Klinge Jacobsen, H., Hevia-Koch, P. & Wolter, C. Nearshore and offshore wind development: costs and competitive advantage exemplified by nearshore wind in Denmark. Energy Sustain. Dev. 50, 91–100 (2019).

    Article  Google Scholar 

  20. 20.

    Beiter, P., Musial, W., Kilcher, L., Maness, M. & Smith, A. An Assessment of the Economic Potential of Offshore Wind in the United States from 2015 to 2030 (National Renewable Energy Laboratory, 2017); https://doi.org/10.2172/1349721

  21. 21.

    Noonan, M. et al. IEA Wind Wind Technology Collaboration Programme Task 26: Offshore Wind Energy International Comparative Analysis (National Renewable Energy Laboratory, 2018); https://doi.org/10.2172/1483473

  22. 22.

    Lazard’s Levelized Cost of Storage Analysis—v.12.0. (Lazard, 2018).

  23. 23.

    Transmission Costs for Offshore Wind Final Report April 2016 (OWPB, 2016).

  24. 24.

    Focus on the Cost of Offshore Wind Energy (Algemene Rekenkamer, 2018).

  25. 25.

    Aldersey-Williams, J., Broadbent, I. D. & Strachan, P. A. Better estimates of LCOE from audited accounts – a new methodology with examples from United Kingdom offshore wind and CCGT. Energy Policy 128, 25–35 (2019).

    Article  Google Scholar 

  26. 26.

    Kitzing, L. Risk Implications of Energy Policy Instruments (Department of Management Engineering, Technical Univ. of Denmark, 2014).

  27. 27.

    Design Options for Wind Energy Tenders (EWEA, 2015).

  28. 28.

    Fitch-Roy, O. An offshore wind union? Diversity and convergence in European offshore wind governance. Clim. Policy 16, 586–605 (2016).

    Article  Google Scholar 

  29. 29.

    Grothe, O. & Müsgens, F. The influence of spatial effects on wind power revenues under direct marketing rules. Energy Policy 58, 237–247 (2013).

    Article  Google Scholar 

  30. 30.

    Partridge, I. Cost comparisons for wind and thermal power generation. Energy Policy 112, 272–279 (2018).

    Article  Google Scholar 

  31. 31.

    Aldersey-Williams, J. & Rubert, T. Levelised cost of energy – a theoretical justification and critical assessment. Energy Policy 124, 169–179 (2019).

    Article  Google Scholar 

  32. 32.

    Heptonstall, P., Steiner, F. & Gross, R. The Costs and Impacts of Intermittency – 2016 Update A UKERC TPA Report (UKERC, 2017).

  33. 33.

    Cleijne, H. Cost of Offshore Transmission (DNV GL, 2019); https://www.tennet.eu/fileadmin/user_upload/Company/News/Dutch/2019/20190624_DNV_GL_Comparison_Offshore_Transmission_update_French_projects.pdf

  34. 34.

    Hundleby, G. Dong’s Borssele Costs – A Landmark Dutch Auction by Giles Hundleby (BVG Associates, 2016); https://bvgassociates.com/dongs-borssele-costs/

  35. 35.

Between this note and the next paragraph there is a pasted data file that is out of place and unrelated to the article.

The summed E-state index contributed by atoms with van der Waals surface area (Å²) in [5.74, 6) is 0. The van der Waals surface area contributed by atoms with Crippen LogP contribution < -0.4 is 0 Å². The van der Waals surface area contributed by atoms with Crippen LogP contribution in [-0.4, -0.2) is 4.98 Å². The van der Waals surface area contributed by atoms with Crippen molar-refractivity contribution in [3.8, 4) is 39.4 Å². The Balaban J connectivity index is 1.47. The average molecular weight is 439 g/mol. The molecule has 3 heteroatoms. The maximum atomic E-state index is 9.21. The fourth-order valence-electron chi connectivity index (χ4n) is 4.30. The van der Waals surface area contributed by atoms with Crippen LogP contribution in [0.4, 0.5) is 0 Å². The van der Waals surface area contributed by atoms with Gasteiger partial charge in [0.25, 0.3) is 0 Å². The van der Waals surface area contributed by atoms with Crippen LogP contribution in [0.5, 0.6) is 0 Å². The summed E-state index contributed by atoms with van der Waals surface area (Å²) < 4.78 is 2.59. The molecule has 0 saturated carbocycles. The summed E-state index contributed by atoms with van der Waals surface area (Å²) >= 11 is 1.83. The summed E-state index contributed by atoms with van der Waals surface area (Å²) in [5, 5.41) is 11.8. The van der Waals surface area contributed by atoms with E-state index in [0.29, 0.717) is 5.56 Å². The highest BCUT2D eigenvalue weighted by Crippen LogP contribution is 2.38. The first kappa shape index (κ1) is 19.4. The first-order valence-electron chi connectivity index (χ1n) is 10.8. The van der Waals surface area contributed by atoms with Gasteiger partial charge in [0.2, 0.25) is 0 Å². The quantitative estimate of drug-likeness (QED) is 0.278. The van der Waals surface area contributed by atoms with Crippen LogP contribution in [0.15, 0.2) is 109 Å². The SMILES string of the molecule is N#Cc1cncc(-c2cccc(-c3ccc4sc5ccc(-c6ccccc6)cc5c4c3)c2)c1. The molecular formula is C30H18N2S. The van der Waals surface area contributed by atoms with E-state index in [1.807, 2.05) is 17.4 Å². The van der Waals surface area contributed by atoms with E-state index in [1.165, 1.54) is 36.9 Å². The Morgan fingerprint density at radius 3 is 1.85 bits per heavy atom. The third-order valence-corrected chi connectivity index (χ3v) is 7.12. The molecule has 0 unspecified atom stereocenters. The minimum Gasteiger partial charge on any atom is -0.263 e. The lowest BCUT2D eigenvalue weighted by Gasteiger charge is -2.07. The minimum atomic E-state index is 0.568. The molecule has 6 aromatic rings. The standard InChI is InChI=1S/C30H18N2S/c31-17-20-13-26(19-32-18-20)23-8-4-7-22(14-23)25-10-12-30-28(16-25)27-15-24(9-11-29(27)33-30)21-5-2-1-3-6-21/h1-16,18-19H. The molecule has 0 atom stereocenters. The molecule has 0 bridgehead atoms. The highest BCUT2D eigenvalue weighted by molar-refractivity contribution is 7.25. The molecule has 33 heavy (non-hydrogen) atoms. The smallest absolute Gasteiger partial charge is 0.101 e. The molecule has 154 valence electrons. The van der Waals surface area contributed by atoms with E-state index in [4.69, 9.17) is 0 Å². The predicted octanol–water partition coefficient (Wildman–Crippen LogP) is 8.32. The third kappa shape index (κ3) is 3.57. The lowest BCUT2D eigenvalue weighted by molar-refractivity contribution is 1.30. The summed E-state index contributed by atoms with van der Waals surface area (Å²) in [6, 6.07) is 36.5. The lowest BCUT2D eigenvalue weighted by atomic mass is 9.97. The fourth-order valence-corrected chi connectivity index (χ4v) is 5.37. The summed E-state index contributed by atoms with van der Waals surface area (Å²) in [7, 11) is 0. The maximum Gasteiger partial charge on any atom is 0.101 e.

Müsgens, F. & Riepin, I. Is offshore already competitive? Analyzing German offshore wind auctions. In 2018 15th International Conference on the European Energy Market (EEM) (Eds. Mielczarski, W., Wierzbowski, M. & Olek, B.) 1–6 (IEEE, 2018); https://doi.org/10.1109/EEM.2018.8469851

  36. 36.

    Egli, F., Steffen, B. & Schmidt, T. S. A dynamic analysis of financing conditions for renewable energy technologies. Nat. Energy 3, 1084–1092 (2018).

    Article  Google Scholar 

  37. 37.

    Energy and Emissions Projections (BEIS, 2019); https://www.gov.uk/government/collections/energy-and-emissions-projections

  38. 38.

    Pfenninger, S. & Staffell, I. Long-term patterns of European PV output using 30 years of validated hourly reanalysis and satellite data. Energy 114, 1251–1265 (2016).

    Article  Google Scholar 

  39. 39.

    Staffell, I. & Pfenninger, S. Using bias-corrected reanalysis to simulate current and future wind power output. Energy 114, 1224–1239 (2016).

    Article  Google Scholar 

  40. 40.

    Aldersey-Williams, J., Broadbent, I. D. & Strachan, P. A. Analysis of United Kingdom offshore wind farm performance using public data: improving the evidence base for policymaking. Util. Policy 62, 100985 (2020).

    Article  Google Scholar 

  41. 41.

    Smith, A. Offshore Wind Capacity Factors https://energynumbers.info/ (2020).

  42. 42.

    Saint-Drenan, Y.-M. et al. A parametric model for wind turbine power curves incorporating environmental conditions. Renew. Energy https://doi.org/10.1016/j.renene.2020.04.123 (2020).

  43. 43.

    Staffell, I. & Green, R. How does wind farm performance decline with age? Renew. Energy 66, 775–786 (2014).

    Article  Google Scholar 

  44. 44.

    Olauson, J., Mikael, B., Edström, P. & CarlstedrN.-E. Wind turbine performance decline in Sweden. Wind Energy 20, 2049–2053 (2017).

  45. 45.

    Porté-Agel, F., Bastankhah, M. & Shamsoddin, S. Wind-turbine and wind-farm flows: a review. Bound.-Layer. Meteorol. 174, 1–59 (2020).

    Article  Google Scholar 

  46. 46.

    Zeng, Z. et al. A reversal in global terrestrial stilling and its implications for wind energy production. Nat. Clim. Change 9, 979–985 (2019).

    Article  Google Scholar 

  47. 47.

    Hdidouan, D. & Staffell, I. The impact of climate change on the levelised cost of wind energy. Renew. Energy 101, 575–592 (2017).

    Article  Google Scholar 

  48. 48.

    Ziegler, L. Assessment of Monopiles for Lifetime Extension of Offshore Wind Turbines. Thesis, Norwegian Univ. of Science and Technology (2018).

  49. 49.